Thursday, December 7, 2017

HOW BLUE IS BLUE GROUND?

Dry placer?’ at Cedar Mountain, Wyoming. These rounded boulders and cobbles
are part of a lamprophyre breccia pipe that contains abundant fragments of
eclogite, chromian diopside and pyrope garnet as well as some diamonds

(photo by Richard Kuchera)..
"How blue is blue ground?" This is in reference to the altered clay- and carbonate-rich soils sitting over weathered diamondiferous kimberlite initially described as yellow ground and blue ground by the South African diamond prospectors in the 19th century.

After alluvial diamonds were discovered in South Africa in the 1860s, prospectors searched for the source of these gems. Rich diamond placers were found along the Orange River in 1870 and these gems were traced to what early prospectors thought were dry placers. The ‘dry placers’ were small and filled with all different kinds of rocks that were mostly rounded boulders and cobbles, as if they had been stream polished and deposited by a creek or river. 

It wasn’t until shafts were sunk into these so-called alluvial deposits that the prospectors hit clay beneath the so-called ‘dry placers’. This clay zone was mistakenly thought to be the bottom of the diamond placers. As a result, some prospectors quickly sold interest in their claims. 

In reality, the miners had dug into weathered kimberlite. As they dug into the clays beneath the dry placers, they discovered that the blue clays contained diamond. When they dug deeper, they intersected a hard rock that also contained diamonds that was christened ‘kimberlite’. 

Core from the Cedar Mountain pipes showing the breccia
pipe character of these deposits (photo by the GemHunter).
Kimberlite is formed primarily of the mineral  olivine. When olivine alters at high temperature and pressure in the presence of water vapor, it produces green serpentine. All kimberlites are essentially serpentine breccias or serpentine porphyries. As the kimberlite sits on the surface of the earth for some time, the serpentine will breaks down into a blue clay and carbonate. The clay is montmorillonite and looks light-gray blue, and when wet, it looks blue. Carbonate is so abundant, that the rock, clay and just about anything to do with the kimberlite will yield carbon-dioxide when dilute hydrochloric acid is placed on then. When wet, the clay looks blue – hence the name, ‘blue ground’.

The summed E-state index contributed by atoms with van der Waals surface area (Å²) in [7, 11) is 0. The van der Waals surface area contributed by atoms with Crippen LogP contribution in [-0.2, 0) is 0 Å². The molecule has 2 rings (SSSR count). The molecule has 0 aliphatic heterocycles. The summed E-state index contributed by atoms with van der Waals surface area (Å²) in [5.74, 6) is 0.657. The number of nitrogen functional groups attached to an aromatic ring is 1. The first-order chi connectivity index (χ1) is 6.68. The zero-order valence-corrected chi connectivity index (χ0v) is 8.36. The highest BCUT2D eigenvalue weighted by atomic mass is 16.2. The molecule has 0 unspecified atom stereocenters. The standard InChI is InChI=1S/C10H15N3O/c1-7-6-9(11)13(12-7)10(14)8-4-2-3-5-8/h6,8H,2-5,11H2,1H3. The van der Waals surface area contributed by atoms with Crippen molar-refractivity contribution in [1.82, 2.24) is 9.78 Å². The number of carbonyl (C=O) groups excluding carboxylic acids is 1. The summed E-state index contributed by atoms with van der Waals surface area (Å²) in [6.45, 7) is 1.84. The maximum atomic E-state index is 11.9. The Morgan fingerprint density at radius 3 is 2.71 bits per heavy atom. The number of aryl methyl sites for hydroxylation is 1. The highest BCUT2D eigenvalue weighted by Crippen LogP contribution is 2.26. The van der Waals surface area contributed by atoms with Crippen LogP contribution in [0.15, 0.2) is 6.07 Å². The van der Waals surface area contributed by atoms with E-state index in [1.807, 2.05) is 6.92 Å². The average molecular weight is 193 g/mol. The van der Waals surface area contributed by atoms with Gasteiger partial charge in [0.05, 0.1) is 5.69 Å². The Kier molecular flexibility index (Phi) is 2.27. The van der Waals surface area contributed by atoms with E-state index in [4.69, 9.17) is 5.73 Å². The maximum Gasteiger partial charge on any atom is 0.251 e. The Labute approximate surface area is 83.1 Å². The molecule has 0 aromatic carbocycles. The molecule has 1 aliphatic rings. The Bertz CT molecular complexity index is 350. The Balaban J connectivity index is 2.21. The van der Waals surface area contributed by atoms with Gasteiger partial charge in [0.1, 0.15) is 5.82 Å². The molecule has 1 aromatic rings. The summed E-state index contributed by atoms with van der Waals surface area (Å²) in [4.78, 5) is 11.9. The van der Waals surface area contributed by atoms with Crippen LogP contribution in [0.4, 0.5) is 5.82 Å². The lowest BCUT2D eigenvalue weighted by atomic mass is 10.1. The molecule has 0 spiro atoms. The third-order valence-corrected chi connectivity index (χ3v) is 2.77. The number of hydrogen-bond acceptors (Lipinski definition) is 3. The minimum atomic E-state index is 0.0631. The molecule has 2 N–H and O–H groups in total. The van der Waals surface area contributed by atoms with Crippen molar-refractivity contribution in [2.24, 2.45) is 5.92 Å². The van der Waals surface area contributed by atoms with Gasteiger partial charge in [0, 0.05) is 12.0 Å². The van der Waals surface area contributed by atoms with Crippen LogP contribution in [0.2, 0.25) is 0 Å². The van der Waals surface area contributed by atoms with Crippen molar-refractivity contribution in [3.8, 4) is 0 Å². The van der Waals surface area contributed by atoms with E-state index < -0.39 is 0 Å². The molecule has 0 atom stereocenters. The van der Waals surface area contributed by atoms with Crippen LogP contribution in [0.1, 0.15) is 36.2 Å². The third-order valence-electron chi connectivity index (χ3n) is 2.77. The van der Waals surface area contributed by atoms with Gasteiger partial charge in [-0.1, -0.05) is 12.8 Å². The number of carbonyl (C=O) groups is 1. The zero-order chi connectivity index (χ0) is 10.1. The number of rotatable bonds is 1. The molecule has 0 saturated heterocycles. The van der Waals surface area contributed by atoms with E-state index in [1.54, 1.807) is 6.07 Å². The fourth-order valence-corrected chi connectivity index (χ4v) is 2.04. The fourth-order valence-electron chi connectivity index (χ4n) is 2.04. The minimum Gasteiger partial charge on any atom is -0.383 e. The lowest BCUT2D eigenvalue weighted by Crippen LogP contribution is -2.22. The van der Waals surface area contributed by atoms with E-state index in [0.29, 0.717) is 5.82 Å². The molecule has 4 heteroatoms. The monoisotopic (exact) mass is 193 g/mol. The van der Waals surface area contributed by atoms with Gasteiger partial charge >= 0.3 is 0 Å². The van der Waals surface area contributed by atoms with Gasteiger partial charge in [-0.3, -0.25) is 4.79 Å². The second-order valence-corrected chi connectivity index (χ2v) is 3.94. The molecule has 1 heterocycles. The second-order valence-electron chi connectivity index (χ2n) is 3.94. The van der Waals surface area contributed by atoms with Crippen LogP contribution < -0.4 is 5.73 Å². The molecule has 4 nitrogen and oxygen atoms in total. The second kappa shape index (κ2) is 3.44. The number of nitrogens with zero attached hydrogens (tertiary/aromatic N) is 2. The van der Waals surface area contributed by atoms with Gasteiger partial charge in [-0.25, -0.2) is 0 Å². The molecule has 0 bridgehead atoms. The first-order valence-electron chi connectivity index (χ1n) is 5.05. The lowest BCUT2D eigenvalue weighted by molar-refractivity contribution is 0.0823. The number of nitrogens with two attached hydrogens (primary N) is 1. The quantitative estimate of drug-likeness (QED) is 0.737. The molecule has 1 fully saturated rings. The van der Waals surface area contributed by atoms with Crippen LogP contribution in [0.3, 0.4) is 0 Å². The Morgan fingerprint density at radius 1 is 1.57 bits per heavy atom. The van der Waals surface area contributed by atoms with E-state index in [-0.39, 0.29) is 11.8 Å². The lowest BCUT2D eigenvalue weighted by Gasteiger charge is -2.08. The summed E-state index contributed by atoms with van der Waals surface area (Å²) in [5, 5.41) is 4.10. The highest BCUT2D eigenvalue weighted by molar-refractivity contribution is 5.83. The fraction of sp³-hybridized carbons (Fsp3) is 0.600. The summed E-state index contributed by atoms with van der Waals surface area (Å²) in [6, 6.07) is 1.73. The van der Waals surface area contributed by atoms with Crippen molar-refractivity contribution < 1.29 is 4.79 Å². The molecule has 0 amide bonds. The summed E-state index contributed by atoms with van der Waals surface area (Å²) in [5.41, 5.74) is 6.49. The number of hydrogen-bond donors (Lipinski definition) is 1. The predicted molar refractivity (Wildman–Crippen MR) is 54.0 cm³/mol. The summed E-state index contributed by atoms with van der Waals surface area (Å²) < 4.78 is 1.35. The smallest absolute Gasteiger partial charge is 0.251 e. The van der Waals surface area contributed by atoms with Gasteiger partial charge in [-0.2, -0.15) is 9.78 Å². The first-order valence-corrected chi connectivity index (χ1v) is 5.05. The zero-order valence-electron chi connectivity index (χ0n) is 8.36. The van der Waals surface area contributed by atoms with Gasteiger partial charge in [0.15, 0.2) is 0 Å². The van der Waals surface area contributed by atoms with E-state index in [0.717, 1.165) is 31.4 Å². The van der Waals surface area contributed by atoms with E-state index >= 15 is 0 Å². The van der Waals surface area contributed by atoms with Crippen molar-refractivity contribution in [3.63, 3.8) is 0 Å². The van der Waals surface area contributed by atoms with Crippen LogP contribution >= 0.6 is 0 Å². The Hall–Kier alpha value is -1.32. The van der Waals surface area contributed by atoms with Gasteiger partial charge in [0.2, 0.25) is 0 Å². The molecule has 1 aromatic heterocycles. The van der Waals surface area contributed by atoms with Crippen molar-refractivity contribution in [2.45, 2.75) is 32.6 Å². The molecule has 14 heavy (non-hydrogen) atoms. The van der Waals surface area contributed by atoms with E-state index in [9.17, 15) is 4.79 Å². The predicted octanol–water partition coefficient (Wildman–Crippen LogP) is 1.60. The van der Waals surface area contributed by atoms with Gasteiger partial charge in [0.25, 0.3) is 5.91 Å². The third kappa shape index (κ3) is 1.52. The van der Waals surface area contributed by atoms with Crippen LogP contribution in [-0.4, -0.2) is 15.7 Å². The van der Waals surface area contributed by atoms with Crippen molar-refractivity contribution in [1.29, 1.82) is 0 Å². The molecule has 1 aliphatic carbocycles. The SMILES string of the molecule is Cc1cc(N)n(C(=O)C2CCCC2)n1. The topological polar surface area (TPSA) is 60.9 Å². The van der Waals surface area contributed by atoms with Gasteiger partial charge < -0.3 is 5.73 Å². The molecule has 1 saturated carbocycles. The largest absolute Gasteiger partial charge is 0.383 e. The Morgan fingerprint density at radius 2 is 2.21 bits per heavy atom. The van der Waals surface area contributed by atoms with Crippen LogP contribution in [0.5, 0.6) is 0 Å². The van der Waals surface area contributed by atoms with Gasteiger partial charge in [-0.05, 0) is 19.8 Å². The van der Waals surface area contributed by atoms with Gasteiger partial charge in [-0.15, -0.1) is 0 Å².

Abundant chromian diopside, chromian enstatite, pyrope
garnet and almandine garnet picked out of a Cedar Mountain
pipe (photo by Richard Kuchera).
Kimberlite initially erupts as magma in rare volcanic pipes. The magma drills its way through the earth’s upper mantle and crust starting at depths as great as 120 miles. As the magma gets close to the earth’s surface, it is under great pressure and erupts with tremendous force and acceleration. Imagine that bottle of diet coke and mentos. When it erupts, it probably looks similar to a kimberlite eruption

As kimberlite arrives at the earth’s surface, the magma is rich in carbon dioxide under pressure. The CO2 is released just like in the diet coke and momentos experiment, and the gaseous emplacement of the magma is so energetic, that it erupts at 3 times the speed of sound with emplacement temperatures of only 32oF! 

Why so cold? It is because of expanding CO2 gas that adiabatically cools. So now you know of one volcano where you can actually get frost bite if you happened to be nearby. But, you don’t want to be nearby as rocks and boulders are flung out like a shotgun blast erupting from the earth. 

Blue ground (weathered kimberlite) in
the Colorado-Wyoming State Line
district exposed in dozen trench (photo
by the GemHunter).